Growth factors play a major role in medical research as components of cell culture media used for proliferation and differentiation of various cells. Their use is expected to increase dramatically as progress is made in stem cell research, tissue engineering and regenerative medicine. Furthermore, their application as biopharmaceuticals for human therapeutic use is becoming increasingly important.
Recombinant growth factors are commercially produced in different host expression systems such as bacteria, yeast, insect and mammalian cells. While these systems can be efficient, there is still a need for new production systems that are serum- and animal-free, more economical, and void of endotoxins and other contaminating components, such as pyrogenic and pro-inflammatory agents that may affect their use in biological systems and assays. A number of different plant systems are in development for the efficient production of protein biopharmaceuticals such as growth factors (for review see [1
]). Barley seeds and other cereals are plant systems that have been explored with good results for molecular farming [2
]. Using barley seeds for heterologous protein production is an attractive option because they are a cost-saving alternative that are easy to grow and with well-established post-harvest handling and processing methods [4
]. The majority of human proteins that have been produced in plants show significant structural, biochemical and functional similarity to proteins from animal cell systems [6
]. Furthermore, barley as a host system features genetic self-containment, as barley is a self-pollinating crop plant. Barley is G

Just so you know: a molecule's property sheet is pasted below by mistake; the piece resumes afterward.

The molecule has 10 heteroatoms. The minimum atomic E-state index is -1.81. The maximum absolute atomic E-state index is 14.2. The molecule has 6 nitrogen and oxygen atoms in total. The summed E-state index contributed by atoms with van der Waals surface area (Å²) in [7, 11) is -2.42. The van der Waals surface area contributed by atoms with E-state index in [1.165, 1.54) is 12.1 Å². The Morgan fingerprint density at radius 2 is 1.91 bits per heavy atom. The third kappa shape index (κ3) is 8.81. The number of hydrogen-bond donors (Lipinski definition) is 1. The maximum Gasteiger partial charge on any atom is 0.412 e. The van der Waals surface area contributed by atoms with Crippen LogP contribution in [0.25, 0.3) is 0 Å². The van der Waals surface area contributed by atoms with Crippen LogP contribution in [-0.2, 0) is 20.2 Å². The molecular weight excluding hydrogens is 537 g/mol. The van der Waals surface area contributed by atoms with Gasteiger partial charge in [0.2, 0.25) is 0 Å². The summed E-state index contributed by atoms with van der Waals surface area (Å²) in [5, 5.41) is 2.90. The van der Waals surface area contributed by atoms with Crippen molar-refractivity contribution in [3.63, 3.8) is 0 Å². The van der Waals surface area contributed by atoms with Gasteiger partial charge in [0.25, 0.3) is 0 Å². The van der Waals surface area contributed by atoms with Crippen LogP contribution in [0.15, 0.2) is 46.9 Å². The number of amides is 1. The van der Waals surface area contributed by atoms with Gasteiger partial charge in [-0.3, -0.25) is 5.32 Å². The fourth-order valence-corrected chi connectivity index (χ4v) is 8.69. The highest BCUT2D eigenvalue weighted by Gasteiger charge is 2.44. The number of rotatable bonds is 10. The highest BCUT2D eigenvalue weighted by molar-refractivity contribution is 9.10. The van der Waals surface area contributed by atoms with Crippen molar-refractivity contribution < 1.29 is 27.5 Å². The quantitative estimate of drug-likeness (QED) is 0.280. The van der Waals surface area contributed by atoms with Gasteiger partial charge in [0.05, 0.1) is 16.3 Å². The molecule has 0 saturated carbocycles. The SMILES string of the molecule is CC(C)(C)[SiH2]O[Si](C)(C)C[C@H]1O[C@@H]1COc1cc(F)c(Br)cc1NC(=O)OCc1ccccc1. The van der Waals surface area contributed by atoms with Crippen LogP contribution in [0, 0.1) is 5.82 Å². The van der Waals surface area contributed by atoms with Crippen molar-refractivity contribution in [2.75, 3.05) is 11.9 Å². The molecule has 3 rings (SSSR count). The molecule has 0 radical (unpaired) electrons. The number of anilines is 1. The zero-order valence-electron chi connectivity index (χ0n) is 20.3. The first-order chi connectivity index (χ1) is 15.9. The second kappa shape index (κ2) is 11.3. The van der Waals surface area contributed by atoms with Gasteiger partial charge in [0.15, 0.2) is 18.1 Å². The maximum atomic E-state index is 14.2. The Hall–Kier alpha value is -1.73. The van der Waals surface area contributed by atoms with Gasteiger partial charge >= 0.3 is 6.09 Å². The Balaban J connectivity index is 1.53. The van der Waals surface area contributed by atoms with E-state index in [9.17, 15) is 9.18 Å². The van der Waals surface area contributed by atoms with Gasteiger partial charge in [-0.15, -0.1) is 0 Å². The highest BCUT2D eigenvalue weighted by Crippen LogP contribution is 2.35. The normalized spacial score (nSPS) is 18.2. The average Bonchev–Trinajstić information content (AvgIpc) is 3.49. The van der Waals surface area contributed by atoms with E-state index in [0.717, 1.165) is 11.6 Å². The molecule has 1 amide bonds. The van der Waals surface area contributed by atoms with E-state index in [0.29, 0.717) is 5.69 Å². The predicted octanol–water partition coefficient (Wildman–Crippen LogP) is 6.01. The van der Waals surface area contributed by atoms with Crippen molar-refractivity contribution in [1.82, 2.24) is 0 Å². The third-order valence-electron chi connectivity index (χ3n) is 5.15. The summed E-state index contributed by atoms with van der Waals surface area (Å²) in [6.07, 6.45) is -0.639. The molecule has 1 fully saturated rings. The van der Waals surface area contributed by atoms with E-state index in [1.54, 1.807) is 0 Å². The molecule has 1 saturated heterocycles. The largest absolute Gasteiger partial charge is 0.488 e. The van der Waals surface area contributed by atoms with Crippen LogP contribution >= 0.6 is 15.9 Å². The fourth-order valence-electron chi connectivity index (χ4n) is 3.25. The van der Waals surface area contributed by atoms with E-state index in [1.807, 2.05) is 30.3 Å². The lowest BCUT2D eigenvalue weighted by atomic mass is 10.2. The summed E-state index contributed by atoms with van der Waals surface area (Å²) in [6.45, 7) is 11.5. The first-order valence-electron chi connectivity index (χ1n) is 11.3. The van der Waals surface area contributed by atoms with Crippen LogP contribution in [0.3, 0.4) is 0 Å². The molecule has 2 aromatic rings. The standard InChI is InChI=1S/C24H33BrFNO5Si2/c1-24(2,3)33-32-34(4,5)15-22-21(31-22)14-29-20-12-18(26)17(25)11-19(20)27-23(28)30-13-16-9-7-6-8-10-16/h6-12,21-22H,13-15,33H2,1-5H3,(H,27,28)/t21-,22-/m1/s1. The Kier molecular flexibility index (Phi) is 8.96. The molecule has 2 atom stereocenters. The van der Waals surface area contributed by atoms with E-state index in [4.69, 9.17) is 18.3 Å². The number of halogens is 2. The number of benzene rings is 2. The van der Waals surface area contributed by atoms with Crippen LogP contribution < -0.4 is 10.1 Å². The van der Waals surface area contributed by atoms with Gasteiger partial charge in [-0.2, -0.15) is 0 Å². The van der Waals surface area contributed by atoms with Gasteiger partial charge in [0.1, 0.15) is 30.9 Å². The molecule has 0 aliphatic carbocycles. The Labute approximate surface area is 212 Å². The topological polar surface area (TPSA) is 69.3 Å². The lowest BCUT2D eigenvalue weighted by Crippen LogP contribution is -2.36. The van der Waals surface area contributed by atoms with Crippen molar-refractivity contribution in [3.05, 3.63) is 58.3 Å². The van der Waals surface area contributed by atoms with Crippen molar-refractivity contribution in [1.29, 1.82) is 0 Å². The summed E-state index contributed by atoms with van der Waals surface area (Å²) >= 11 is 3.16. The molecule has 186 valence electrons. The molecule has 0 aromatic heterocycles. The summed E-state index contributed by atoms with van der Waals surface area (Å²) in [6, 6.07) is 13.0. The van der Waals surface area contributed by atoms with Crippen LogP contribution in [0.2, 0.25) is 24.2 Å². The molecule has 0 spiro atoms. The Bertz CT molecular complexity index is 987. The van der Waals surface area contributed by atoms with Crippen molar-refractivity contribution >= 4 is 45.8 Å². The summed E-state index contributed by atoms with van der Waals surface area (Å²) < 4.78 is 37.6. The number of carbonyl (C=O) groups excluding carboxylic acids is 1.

afe (G.R.A.S.) by the FDA with low secondary metabolite content, such as phenolics (unpublished data). Presently, most plant produced biopharmaceuticals and other recombinant proteins have been expressed in tobacco which is known for the presence of alkaloids and other compounds potentially toxic to humans [7
]. Accumulating heterologous proteins in seeds presents many advantages as seeds are natural long-term storage vehicles of proteins within an inert environment. They can be stored for years without affecting the quality of the protein [4
] and they have a relatively simple protein profile with the major part belonging to few and dominant polypeptide classes that can be separated with relative ease from the target protein, thus facilitating downstream procedures considerably [9
Flt3 ligand is an essential hematopoietic growth factor involved in proliferation and differentiation of stem cells and in the development of NK cells, B cells, T cells, monocytes/macrophages and dendritic cells. Flt3 ligand may be of clinical value as it is, together with other growth factors and cytokines, considered a stimulant of the immune system through its effect on both dendritic and natural killer cells production (reviewed by [10
]). Recombinant human Flt3 ligand is commercially available from bacterial source and CHO cells. In the present paper, we describe the production of recombinant human Flt3 ligand in barley grain using the Orfeus expression system developed by ORF Genetics for production of recombinant proteins termed ISOkines.
To our knowledge, this is the first report describing expression and purification of a recombinant human growth factor from cereal seeds with biological activity comparable to commercially available counterparts. This is also the first publication on expression of Flt3 ligand in a plant system. The results demonstrate that barley is a proficient system for the production of active recombinant growth factors for cell culture, media preparation and medical application.